We moved into our house here in the suburbs of Rochester, New York way back in 2004. Wow! It certainly doesn’t seem that long ago. Our backyard has a lot of oak trees as many of you well know from my whiny annual “leaf campaign” posts each Fall. In addition to our own oaks, many of our adjoining neighbors’ oaks lean over our property. To say we’re inundated with leaves in the Fall would be a tremendous understatement. When we first looked at the property, we saw the trees as a very appealing asset. My opinion changed 180o immediately after we moved in and the leaves began to fall.
Most of the homes in our tract also have oak trees and we noticed many of the trees had dark rings painted around their trunks. After we moved in, we asked a neighbor what was up with the rings and they said it was a chemical paint that discouraged gypsy moth caterpillars (photo above) from climbing the trunks and proceeding to the branches to eat the leaves. Bands of plastic are also used (photo below). Years passed and we never had a problem with the caterpillars until last year. This year is even worse. When I look up at the leaves on the trees, I see they’ve been ravaged by the insects. Our backyard and even the street that winds through our neighborhood are littered with small scraps of leaves leftover from the insatious caterpillar eating machines. I’ve determined gypsy moth caterpillars aren’t too bright because many scale the house, thinking it’s a tree, only to get stranded on the roof eaves and die.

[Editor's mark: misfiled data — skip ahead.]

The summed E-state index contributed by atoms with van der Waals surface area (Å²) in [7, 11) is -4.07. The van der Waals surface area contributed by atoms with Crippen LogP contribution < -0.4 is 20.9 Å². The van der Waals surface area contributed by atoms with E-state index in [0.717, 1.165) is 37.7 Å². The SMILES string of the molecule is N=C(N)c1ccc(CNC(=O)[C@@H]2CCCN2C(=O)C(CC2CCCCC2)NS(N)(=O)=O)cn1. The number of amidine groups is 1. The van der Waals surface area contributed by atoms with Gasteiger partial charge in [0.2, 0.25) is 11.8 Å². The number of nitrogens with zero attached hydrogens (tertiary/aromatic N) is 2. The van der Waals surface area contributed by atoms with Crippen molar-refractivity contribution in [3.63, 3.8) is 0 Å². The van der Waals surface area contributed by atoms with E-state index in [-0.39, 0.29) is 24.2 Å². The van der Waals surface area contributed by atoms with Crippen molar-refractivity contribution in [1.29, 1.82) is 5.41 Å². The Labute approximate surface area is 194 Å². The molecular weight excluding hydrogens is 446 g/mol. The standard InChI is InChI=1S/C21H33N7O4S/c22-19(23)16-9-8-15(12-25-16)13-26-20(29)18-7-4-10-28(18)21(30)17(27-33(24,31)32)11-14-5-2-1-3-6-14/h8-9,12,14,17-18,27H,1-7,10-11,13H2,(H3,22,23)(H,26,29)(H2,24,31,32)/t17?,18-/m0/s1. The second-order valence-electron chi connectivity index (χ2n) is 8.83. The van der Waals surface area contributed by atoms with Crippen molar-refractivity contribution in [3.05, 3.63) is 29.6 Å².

In regards to gypsy moth caterpillar infestation, Wikipedia states, “If a tree loses more than 50% of its leaves for more than two years in a row, it will certainly be weakened and may not survive.” I’m all for less leaves to clean up in the Fall, but dead trees cost a lot of $$$ to remove. We already have two oaks that have died and need to come down.
This gypsy moth caterpillar infestation brings to mind the locust plague mentioned in Exodus 10:1-18. Of course, our insect problem is nothing compared to what the defiant Egyptians had to deal with. I also think about how calamities come into our lives that we have no control over. For me, there was being laid-off by Kodak after working there for 43 years, the frustratingly-long job search and the daunting challenges at my new company, my wife’s ongoing disability problems, the pandemic, helping my sister with advancing dementia to relocate to a Florida seniors’ facility, and now we’re all headed into a recession with a rise in prices and interest rates and steep drops in our 401Ks, partially caused by Putin’s invasion of Ukraine.
We like to think we have a great deal of control over our lives with our digital planners and calendars, but it’s a mirage. Calamities come into our lives often very suddenly and unexpectedly in this fallen world. There’s also the inevitable decline of our health and energy as we age. How grateful I am for my Rock, my strong Foundation, Jesus Christ. Many believers have endured far greater challenges than my troubles, where it was all they could do just to “hang on” and trust in God (when it is actually He Who hangs on to us – John 10:29).
I love you, O Lord, my strength. The Lord is my rock and my fortress and my deliverer, my God, my rock, in whom I take refuge, my shield, and the horn of my salvation, my stronghold. I call upon the Lord, who is worthy to be praised, and I am saved from my enemies. – Psalm 18:1-3